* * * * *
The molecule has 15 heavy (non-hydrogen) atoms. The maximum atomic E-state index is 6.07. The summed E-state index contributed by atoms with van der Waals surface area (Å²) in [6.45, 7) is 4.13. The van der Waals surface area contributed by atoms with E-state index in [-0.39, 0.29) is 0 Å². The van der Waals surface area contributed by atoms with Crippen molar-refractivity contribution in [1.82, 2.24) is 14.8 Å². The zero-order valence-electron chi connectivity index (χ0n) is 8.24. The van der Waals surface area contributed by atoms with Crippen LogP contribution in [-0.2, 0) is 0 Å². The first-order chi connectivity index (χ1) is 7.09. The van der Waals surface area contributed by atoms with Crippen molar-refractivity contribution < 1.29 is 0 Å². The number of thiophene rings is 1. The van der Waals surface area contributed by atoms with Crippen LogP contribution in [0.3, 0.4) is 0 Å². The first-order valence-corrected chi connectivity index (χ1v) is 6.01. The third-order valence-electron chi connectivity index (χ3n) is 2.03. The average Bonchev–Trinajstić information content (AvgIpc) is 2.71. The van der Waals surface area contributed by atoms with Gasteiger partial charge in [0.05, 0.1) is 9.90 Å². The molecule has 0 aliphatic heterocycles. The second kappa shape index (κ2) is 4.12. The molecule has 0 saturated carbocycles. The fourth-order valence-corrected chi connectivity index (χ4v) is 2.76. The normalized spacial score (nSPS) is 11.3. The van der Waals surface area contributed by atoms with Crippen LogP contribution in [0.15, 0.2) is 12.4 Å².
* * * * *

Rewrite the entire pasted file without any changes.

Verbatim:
The molecule has 15 heavy (non-hydrogen) atoms. The maximum atomic E-state index is 6.07. The summed E-state index contributed by atoms with van der Waals surface area (Å²) in [6.45, 7) is 4.13. The van der Waals surface area contributed by atoms with E-state index in [-0.39, 0.29) is 0 Å². The van der Waals surface area contributed by atoms with Crippen molar-refractivity contribution in [1.82, 2.24) is 14.8 Å². The zero-order valence-electron chi connectivity index (χ0n) is 8.24. The van der Waals surface area contributed by atoms with Crippen LogP contribution in [-0.2, 0) is 0 Å². The first-order chi connectivity index (χ1) is 7.09. The van der Waals surface area contributed by atoms with Crippen molar-refractivity contribution < 1.29 is 0 Å². The number of thiophene rings is 1. The van der Waals surface area contributed by atoms with Crippen LogP contribution in [0.3, 0.4) is 0 Å². The first-order valence-corrected chi connectivity index (χ1v) is 6.01. The third-order valence-electron chi connectivity index (χ3n) is 2.03. The average Bonchev–Trinajstić information content (AvgIpc) is 2.71. The van der Waals surface area contributed by atoms with Gasteiger partial charge in [0.05, 0.1) is 9.90 Å². The molecule has 0 aliphatic heterocycles. The second kappa shape index (κ2) is 4.12. The molecule has 0 saturated carbocycles. The fourth-order valence-corrected chi connectivity index (χ4v) is 2.76. The normalized spacial score (nSPS) is 11.3. The van der Waals surface area contributed by atoms with Crippen LogP contribution in [0.15, 0.2) is 12.4 Å².